Morning, miscreants. Although I'm just your average high-volume/low-efficiency blog commenter, I've been retroactively awarded a five year, $60mm contract to recap a Knicks game this one time in the absence of your heady and reliable veteran Seth Rosenthal, who picked a terrible time to miss a Knicks game this season.
Last night's win over the David Lee-less Warriors was the kind of game that's been a long time coming: finally, this young, athletic squad popped the clutch and straight-up ran one of the other fastest teams in the league right out of their own house in dramatic fashion. There were highs and lows, hot shooting and, uh, really hot shooting, running, gunning, dishing, swishing, puking, praying, and winning, ya biatches. A certain Knicks PG served up a sensual array of clutch circus shots, beautiful passes and outright larceny on defense, inspiring the kind of forbidden feelings so eloquently expressed by commenter zlander in the game thread. Pause that as long as you need to, then read on to re-live the glory.
Don't a two-game win streak make you wanna jump, jump?
It sort of seems like the Warriors and the Knicks are fun-house mirror images of each other. Young, fast and talented, they're teams that traditionally suck but may be on the come-up this year thanks to some savvy front-officing, the maturing of their own players and upgrades at power forward. Connected by the sign-and-trade deal that exchanged David Lee for Ronny Turiaf, Anthony Randolph and Kelenna Azubuike, the teams share a lot of DNA, and even more so than the Phoenix Suns from whence our brain-trust and star player came, the Warriors seem like our bizarro, West Coast doppelgangers. And holy shit, when we play them, do sparks ever fly. Speaking of whispering sweet nothings, these two squads seem engaged in some kind of high-velocity mating ritual for risk addicts, daring each other to just forget about things like defense or boxing out and just run and shoot all night long. Last time it burned us, as we couldn't make up ground fast enough to squeak out a win after falling behind, this time literally the opposite thing happened as we came out guns blazing and held on even as things got hairy toward the end.
How hot were we? 57% from the field, 43% from 3, that's how hot. Throw in a +15 rebounding differential, +9 on the boards and in the turnover column and 7 blocked shots, and baby, you got a stew goin'. There are, of course some caveats. David Lee might not be the most imposing defender amongst NBA big men, but with him sidelined (in a very, very shiny purple velour blazer) courtesy of Wilson Chandler's poison teef, the Warriors frontcourt became the exclusive provenance of mediocre Euro bigs, and against Biedrins, Radmanovic and Gadzuric the Knicks got pretty much whatever they wanted in the paint. On the flip side, the Warriors starting backcourt dropped a staggering 69 points and 13 assists combined, with Monta "Don't call me Moped" Ellis in particular lighting up anyone who tried to check him. The Knicks are not going to be able to win defense-free games like this on a regular basis, but last night at least, watching the ball move around crisply (70% of our FGs were assisted!) and the vaunted D'Antoni offense finally fire on all cylinders was a beautiful, beautiful thing. Let's check in on some individuals in the order of their performance, shall we?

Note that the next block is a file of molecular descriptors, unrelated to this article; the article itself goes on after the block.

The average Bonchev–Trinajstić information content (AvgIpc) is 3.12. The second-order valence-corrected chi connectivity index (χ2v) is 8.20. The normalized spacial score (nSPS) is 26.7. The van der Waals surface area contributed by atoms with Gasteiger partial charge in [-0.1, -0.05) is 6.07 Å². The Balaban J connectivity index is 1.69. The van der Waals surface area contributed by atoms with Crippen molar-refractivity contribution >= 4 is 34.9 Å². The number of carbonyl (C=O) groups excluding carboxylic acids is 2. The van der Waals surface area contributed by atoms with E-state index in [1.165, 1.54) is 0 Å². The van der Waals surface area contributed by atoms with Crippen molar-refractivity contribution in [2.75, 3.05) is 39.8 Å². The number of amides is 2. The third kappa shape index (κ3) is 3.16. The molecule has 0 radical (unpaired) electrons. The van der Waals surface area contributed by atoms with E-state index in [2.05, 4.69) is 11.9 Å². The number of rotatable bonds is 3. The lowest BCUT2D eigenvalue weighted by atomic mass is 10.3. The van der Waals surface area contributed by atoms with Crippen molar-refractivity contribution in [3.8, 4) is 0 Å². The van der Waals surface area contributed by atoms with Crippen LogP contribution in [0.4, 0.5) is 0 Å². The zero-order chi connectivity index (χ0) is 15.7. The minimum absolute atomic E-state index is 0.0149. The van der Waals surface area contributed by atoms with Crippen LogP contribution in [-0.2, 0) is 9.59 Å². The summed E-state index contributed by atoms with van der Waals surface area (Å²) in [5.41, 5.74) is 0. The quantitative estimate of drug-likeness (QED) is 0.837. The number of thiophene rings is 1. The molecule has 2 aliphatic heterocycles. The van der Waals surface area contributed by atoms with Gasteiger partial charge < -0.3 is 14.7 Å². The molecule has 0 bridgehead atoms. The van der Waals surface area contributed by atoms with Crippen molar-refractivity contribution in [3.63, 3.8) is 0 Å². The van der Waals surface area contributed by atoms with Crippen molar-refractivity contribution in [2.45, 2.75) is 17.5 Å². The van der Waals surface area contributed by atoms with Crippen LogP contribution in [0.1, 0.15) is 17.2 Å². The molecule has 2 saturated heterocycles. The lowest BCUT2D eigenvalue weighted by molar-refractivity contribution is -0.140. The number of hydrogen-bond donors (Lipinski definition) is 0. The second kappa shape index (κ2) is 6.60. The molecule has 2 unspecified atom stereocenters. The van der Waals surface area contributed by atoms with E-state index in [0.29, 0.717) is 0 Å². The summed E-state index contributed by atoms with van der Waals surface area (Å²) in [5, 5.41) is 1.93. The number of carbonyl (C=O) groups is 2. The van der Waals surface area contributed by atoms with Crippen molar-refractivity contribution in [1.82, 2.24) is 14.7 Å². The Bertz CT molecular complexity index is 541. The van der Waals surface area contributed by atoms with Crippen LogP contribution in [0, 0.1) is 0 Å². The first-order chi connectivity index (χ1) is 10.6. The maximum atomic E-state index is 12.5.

Raymond Felton: Well look who had the best game of his career! 35 points on a ridiculous 13-17 night plus 11 assists and 4 steals. Good goddamn, Raymond Felton could not miss last night, and managed to score clutch bucket after clutch bucket to strangle nascent Warriors comebacks in the crib. Seemingly every last-second, high degree of difficulty, off-balance prayer he sent up went in, including one instance in the second quarter where he fell over backwards and threw up a foul-line area "jumper" while practically horizontal, as the shot clock expired. More importantly, he looked like the point guard we all hoped he'd become under D'Antoni: relentlessly pushing the ball in transition and keeping the tempo up, getting timely buckets and making sure the ball stayed moving whenever the Knicks had to set-up in the half-court. He got absolutely laid the fuck out by Dan Gadzuric in the 3rd quarter and just stayed killing it anyway, which I loved. Four turnovers isn't great, and honestly it could have been more if not for a few lucky bounces, but he was making aggressive passes and for the first time consistently looking to hit guys rolling to the hoop off a pick or cutting backdoor, even if not all those passes made it. Bravo, Raymond. You'll never shoot like this again, but if you play with this kind of assertiveness and speed every night, you could score 15-17 points less and still be a legit all-star candidate.